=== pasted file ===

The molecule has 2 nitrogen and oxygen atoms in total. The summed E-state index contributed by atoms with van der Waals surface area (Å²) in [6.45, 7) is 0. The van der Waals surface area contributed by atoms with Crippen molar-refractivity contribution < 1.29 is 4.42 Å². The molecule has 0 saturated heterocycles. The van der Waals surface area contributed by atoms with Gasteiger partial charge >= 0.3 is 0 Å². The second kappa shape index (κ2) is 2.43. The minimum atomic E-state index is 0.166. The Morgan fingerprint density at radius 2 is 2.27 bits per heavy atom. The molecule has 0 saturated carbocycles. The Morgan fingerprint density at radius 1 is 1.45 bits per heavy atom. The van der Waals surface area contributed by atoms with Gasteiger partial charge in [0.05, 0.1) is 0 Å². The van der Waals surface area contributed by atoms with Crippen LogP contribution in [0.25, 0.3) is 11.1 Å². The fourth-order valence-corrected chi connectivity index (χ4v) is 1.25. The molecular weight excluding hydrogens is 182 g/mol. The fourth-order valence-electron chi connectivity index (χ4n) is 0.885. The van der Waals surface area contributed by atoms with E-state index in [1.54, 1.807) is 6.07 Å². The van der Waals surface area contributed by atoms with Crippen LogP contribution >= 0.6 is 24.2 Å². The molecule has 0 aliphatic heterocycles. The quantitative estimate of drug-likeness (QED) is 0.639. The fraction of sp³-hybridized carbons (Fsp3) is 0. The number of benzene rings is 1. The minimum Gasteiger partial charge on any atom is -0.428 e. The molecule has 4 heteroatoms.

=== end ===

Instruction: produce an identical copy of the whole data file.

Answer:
The molecule has 2 nitrogen and oxygen atoms in total. The summed E-state index contributed by atoms with van der Waals surface area (Å²) in [6.45, 7) is 0. The van der Waals surface area contributed by atoms with Crippen molar-refractivity contribution < 1.29 is 4.42 Å². The molecule has 0 saturated heterocycles. The van der Waals surface area contributed by atoms with Gasteiger partial charge >= 0.3 is 0 Å². The second kappa shape index (κ2) is 2.43. The minimum atomic E-state index is 0.166. The Morgan fingerprint density at radius 2 is 2.27 bits per heavy atom. The molecule has 0 saturated carbocycles. The Morgan fingerprint density at radius 1 is 1.45 bits per heavy atom. The van der Waals surface area contributed by atoms with Gasteiger partial charge in [0.05, 0.1) is 0 Å². The van der Waals surface area contributed by atoms with Crippen LogP contribution in [0.25, 0.3) is 11.1 Å². The fourth-order valence-corrected chi connectivity index (χ4v) is 1.25. The molecular weight excluding hydrogens is 182 g/mol. The fourth-order valence-electron chi connectivity index (χ4n) is 0.885. The van der Waals surface area contributed by atoms with E-state index in [1.54, 1.807) is 6.07 Å². The van der Waals surface area contributed by atoms with Crippen LogP contribution >= 0.6 is 24.2 Å². The molecule has 0 aliphatic heterocycles. The quantitative estimate of drug-likeness (QED) is 0.639. The fraction of sp³-hybridized carbons (Fsp3) is 0. The number of benzene rings is 1. The minimum Gasteiger partial charge on any atom is -0.428 e. The molecule has 4 heteroatoms.